What Does ‘No DSS’ Mean and Why is it Discriminatory?

Kat Nicholls
By Kat Nicholls,
updated on Feb 27, 2020

What Does ‘No DSS’ Mean and Why is it Discriminatory?

Two single mothers claim victory over ‘No DSS’ letting agents

The acronym DSS stands for Department for Social Security, a government department that used to be responsible for welfare benefits, but no longer exists. You may have seen the phrase ‘no DSS’ in adverts by letting agents, saying they won’t rent to those relying on benefits.

Speaking to the BBC, Chief Executive of housing charity Shelter Polly Neate said, “Not only is 'No DSS' discrimination, outdated and grossly unfair, it is unlawful under the Equality Act because it overwhelming impacts women and disabled people, who are more likely to need support paying their rent.”

Legal victories from two single mothers has highlighted the issue again recently, with both Emma Loffler and Amanda Staples winning settlements out-of-court against ‘no DSS’ letting agents.

Amanda needed accommodation for her and her three young children following the breakdown of her marriage. She tells the BBC that she came up against a blanket no when ringing around estate agents after she told them she would be on housing benefit.

“The whole thing was so difficult - I was working part time, I've always paid my rent, I had a child-maintenance order, and I ended up on benefits because of the divorce and because I had three children.”

No matter how much money she was willing to pay up-front, the agent repeated that the landlord’s insurance didn’t cover tenants on benefits.

After receiving a letter of complaint that cited another successful case in 2018, the agents still refused to change their mind. In the 2018 case, Rosie Keogh successfully argued that using blanket bans like this indirectly discriminated against women.

Shelter supported both Emma and Amanda as they took the agents to court.

The agents wrote a public letter of apology to Amanda, paid £3,000 compensation and paid £10,000 legal costs. In Emma’s case she received a public letter of apology, £3,500 compensation and £2,500 legal costs.

“The message is clear - letting agents and landlords must not treat potential tenants as second-class citizens simply because they rely on benefits.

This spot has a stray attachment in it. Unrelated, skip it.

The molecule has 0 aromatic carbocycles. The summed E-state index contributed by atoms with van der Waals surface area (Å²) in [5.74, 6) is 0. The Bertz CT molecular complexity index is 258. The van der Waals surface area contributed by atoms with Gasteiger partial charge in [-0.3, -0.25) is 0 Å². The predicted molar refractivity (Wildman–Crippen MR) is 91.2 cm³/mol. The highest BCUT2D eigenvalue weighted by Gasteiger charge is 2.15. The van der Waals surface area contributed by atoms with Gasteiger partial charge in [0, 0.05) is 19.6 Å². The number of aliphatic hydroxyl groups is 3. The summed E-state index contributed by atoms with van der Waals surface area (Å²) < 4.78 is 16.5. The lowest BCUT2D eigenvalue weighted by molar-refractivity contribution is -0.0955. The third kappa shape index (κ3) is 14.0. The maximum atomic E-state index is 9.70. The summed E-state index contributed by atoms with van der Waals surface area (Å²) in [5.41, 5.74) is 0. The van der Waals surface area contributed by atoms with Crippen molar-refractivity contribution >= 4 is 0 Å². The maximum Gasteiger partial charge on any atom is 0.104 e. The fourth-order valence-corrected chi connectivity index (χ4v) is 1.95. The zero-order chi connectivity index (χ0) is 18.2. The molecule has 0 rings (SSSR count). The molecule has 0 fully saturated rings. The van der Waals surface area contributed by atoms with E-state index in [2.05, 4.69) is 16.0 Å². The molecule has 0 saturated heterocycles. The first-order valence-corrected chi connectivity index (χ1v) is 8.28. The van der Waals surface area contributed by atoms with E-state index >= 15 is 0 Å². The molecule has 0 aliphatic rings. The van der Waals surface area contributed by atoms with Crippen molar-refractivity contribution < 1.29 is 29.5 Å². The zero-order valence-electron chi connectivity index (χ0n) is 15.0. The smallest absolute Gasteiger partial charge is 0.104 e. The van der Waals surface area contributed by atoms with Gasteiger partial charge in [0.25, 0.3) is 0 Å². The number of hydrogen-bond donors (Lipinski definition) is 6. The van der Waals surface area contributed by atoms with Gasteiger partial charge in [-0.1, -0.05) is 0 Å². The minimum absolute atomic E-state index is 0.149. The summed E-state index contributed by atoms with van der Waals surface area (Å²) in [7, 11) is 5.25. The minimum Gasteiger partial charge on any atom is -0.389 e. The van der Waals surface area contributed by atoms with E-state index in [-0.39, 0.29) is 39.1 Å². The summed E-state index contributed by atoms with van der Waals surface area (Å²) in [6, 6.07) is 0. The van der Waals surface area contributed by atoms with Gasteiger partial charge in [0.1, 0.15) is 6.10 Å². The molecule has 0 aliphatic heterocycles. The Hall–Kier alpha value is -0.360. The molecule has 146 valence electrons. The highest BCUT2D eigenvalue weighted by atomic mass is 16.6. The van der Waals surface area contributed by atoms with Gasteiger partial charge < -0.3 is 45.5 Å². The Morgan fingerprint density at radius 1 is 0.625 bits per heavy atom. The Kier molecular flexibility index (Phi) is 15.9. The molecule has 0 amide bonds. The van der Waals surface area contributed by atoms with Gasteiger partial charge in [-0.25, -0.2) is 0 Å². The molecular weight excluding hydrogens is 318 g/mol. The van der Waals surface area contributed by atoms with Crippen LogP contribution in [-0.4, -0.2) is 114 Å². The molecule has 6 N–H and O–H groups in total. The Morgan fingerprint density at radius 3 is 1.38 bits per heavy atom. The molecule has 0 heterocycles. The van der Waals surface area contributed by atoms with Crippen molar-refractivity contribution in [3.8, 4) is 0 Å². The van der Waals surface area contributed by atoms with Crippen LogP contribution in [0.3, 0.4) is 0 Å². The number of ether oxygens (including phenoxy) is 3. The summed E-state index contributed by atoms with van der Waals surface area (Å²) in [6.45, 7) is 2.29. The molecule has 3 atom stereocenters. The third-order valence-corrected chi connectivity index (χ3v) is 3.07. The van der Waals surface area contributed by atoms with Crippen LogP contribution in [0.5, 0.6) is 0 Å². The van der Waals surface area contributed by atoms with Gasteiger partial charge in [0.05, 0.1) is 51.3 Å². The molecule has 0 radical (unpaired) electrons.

“If they continue to blindly discriminate against those receiving housing benefit, they risk legal action and a hefty fine.” Polly Neate from Shelter explains.

Charity YouGov polled 1,900 private landlords in December 2019 and January 2020 and found some shocking results, including 86% thinking ‘No DSS’ was lawful, or were unsure. 29% revealed that they didn’t rent to those receiving housing benefit and were advised not to do so by their letting agent.

The government has been urged by the Residential Landlords Association to align housing benefit with local rent levels, allow tenants the right to choose to have the housing element of their benefit directly paid to their landlord and stop lenders preventing a landlord from renting to benefit claimants as a condition of their buy-to-let mortgage.

If you are affected by this issue and are having difficulty with ‘no DSS’ landlords or letting agents, be sure to keep a note of any communications where you hear/see the ‘no DSS’ messaging. Make sure there are no other reasons they won’t rent to you, show them evidence of previous reliability and get in touch with Shelter for support.

Kat Nicholls

By Kat Nicholls

Kat Nicholls is a content creator and strategist at Happiful.

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